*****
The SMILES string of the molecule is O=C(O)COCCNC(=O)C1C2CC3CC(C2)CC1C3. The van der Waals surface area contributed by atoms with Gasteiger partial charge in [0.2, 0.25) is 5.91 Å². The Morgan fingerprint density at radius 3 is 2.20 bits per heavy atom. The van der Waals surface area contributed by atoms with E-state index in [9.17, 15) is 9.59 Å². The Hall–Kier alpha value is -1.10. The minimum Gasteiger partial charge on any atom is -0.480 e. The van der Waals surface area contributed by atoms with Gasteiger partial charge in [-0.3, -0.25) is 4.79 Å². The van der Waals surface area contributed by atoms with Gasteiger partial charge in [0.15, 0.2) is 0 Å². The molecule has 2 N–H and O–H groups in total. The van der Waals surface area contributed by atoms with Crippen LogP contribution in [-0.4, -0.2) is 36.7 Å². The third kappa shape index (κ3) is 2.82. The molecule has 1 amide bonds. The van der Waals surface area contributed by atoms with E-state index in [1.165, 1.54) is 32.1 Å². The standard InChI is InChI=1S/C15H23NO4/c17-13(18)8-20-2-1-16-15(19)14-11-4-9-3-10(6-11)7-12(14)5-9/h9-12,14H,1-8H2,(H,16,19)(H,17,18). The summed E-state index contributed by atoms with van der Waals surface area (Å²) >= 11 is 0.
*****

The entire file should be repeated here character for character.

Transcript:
The SMILES string of the molecule is O=C(O)COCCNC(=O)C1C2CC3CC(C2)CC1C3. The van der Waals surface area contributed by atoms with Gasteiger partial charge in [0.2, 0.25) is 5.91 Å². The Morgan fingerprint density at radius 3 is 2.20 bits per heavy atom. The van der Waals surface area contributed by atoms with E-state index in [9.17, 15) is 9.59 Å². The Hall–Kier alpha value is -1.10. The minimum Gasteiger partial charge on any atom is -0.480 e. The van der Waals surface area contributed by atoms with Gasteiger partial charge in [-0.3, -0.25) is 4.79 Å². The van der Waals surface area contributed by atoms with Gasteiger partial charge in [0.15, 0.2) is 0 Å². The molecule has 2 N–H and O–H groups in total. The van der Waals surface area contributed by atoms with Crippen LogP contribution in [-0.4, -0.2) is 36.7 Å². The third kappa shape index (κ3) is 2.82. The molecule has 1 amide bonds. The van der Waals surface area contributed by atoms with E-state index in [1.165, 1.54) is 32.1 Å². The standard InChI is InChI=1S/C15H23NO4/c17-13(18)8-20-2-1-16-15(19)14-11-4-9-3-10(6-11)7-12(14)5-9/h9-12,14H,1-8H2,(H,16,19)(H,17,18). The summed E-state index contributed by atoms with van der Waals surface area (Å²) >= 11 is 0.